The PEERS® Program
If your goal is to make and keep friends...
PEERS® might be for you.
The Program for the Education and Enrichment of Relational Skills (PEERS®) is the leading research-based social skills training program for youth with social challenges. PEERS® has a strong evidence base for use with adolescents and young adults with autism spectrum disorders, and is also appropriate for adolescents and young adults with ADHD, anxiety, depression, and other socioemotional problems. PEERS® has been disseminated to over 40 countries worldwide.
PEERS® IN THE NEWS:
PEERS® for Adolescents (ages 12-18)
14 sessions - Mondays, 6:30pm-8pm
October 1st - January 28th
(no group on 12/17, 12/24, 12/31, or 1/21)
14 sessions - Mondays, 6:30pm-8pm
February 25th - June 3rd
(no group on 5/27)
PEERS® for Young Adults (ages 18-28)
Please complete the form below if you would like to be contacted when the next Young Adult group is scheduled
If you are interested in enrolling in any of our programs, please complete the secure and confidential questionnaire below to help us determine if PEERS® may be a good fit for your family.
You may also contact us anytime with questions at (206) 588-6648.
What skills are taught in PEERS®?
How to use appropriate conversational skills
How to find common interests by trading information
How to appropriately use humor
How to enter and exit conversations with peers
How to reduce teasing and bullying
How to handle rumors and gossip
How to plan and host get-togethers
How to skillfully use electronic communication
How to choose appropriate friends
How to be a good sport
How to handle arguments and disagreements
How to change a bad reputation
The PEERS® Program for Young Adults also includes skills for:
Dating & Romantic Relationships
What makes PEERS® unique?
Ecologically Valid Skills.
In other words... we teach the skills that are proven to work in the real world for adolescents and young adults.
For example: when teens are getting teased, adults often give advice to: 1) walk away, 2) ignore the teaser, or 3) tell an adult. Do these strategies work? Not usually. In fact, these moves often make the situation worse.
So what do most socially savvy teens and young adults do?
They give a short comeback that shows that what the person said didn't bother them, and, in fact, what he or she said was kind of lame.
Our program rests on the basic principle that any complex skill requires instruction and lots of practice with targeted feedback. Without feedback, it's easy to end up rehearsing errors rather than skills.
The PEERS® Program emphasizes live practice with continual close guidance from our team of behavioral coaches. We also focus on promoting real-world practice each week, and we help parents and other allies to provide effective support for developing social skills.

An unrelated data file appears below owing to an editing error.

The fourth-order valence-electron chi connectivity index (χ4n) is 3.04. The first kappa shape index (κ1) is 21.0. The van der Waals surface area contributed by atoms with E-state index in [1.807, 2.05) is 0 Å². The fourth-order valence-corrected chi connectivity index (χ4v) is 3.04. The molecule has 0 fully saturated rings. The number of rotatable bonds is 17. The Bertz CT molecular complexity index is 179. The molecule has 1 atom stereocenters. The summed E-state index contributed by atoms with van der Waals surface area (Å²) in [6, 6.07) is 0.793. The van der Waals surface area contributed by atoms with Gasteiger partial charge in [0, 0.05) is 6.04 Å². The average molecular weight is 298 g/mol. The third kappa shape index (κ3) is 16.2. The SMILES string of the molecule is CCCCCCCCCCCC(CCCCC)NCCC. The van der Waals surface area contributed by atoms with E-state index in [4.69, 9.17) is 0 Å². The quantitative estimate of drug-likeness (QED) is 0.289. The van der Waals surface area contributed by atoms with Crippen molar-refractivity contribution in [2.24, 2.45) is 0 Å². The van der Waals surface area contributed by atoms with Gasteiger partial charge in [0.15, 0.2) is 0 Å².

Mandelberg et al., 2013
This 1-5 year follow-up study with previous PEERS® participants describes their continued progress, and highlights the treatment gains that are maintained for years following participation in the PEERS® for teens intervention.
Laugeson et al., 2011
The 2nd randomized controlled trial of the PEERS® intervention shows improved social skills and peer interactions among youth between ages 12-17, with treatment gains maintained or improved at 14-week follow-up.
Gantman et al., 2011
In this randomized controlled trial, the PEERS® intervention is shown to be help improve social skills and friendships for young adults between ages 18-23.
Andrew Fleming, PhD
Licensed Psychologist, Teen Group Leader
Dr. Fleming completed his doctoral study in Child Clinical Psychology at the University of Washington, his internship in Child & Adolescent Psychology at the UCLA Medical Center, and fellowship at the UW School of Medicine Department of Psychiatry & Behavioral Sciences. He completed a specialty rotation with Dr. Elizabeth Laugeson, creator of the PEERS® program, and is a certified PEERS® provider.
Karen Barnes, PhD
Licensed Psychologist, Parent Group Leader
Dr. Barnes earned her doctorate in Child Clinical Psychology at the University of Washington, and completed internship and fellowship in Child & Adolescent Psychology at Seattle Children's Hospital. She is currently a Staff Psychologist at the Seattle Children's Autism Center. Dr. Barnes specializes in assessment and treatment of autism spectrum disorders, and has extensive experience delivering social skills interventions for teens and their families.
Colleen Harker, MS
Colleen is an advanced doctoral student in the Child Clinical Psychology program at the University of Washington. Her research focuses on improving ways in which evidence-based interventions for individuals with autism spectrum disorders are delivered in community settings. Colleen has experience working with children and adults with developmental disorders in a variety of capacities and is a certified PEERS® provider.
Sarah Edmunds, BA
Sarah Edmunds is a doctoral student in Child Clinical Psychology at the University of Washington. Her research interests include early identification of ASD and improving delivery of effective, easy-to-implement interventions to families of individuals with ASD. Sarah has substantial experience working with youth of all ages, including many years as a tutor and camp counselor, both here in Seattle and in her home state of North Carolina.
Elizabeth Karp, BA
Elizabeth (Lizzy) Karp is a doctoral student in Child Clinical Psychology at the University of Washington. Her research interests include improving early intervention for young children with ASD and working to understand and alleviate barriers to treatment that families face. Elizabeth has previously worked with children with autism spectrum disorders (ASD) and their families at the Center for Autism Research and Treatment at UCLA.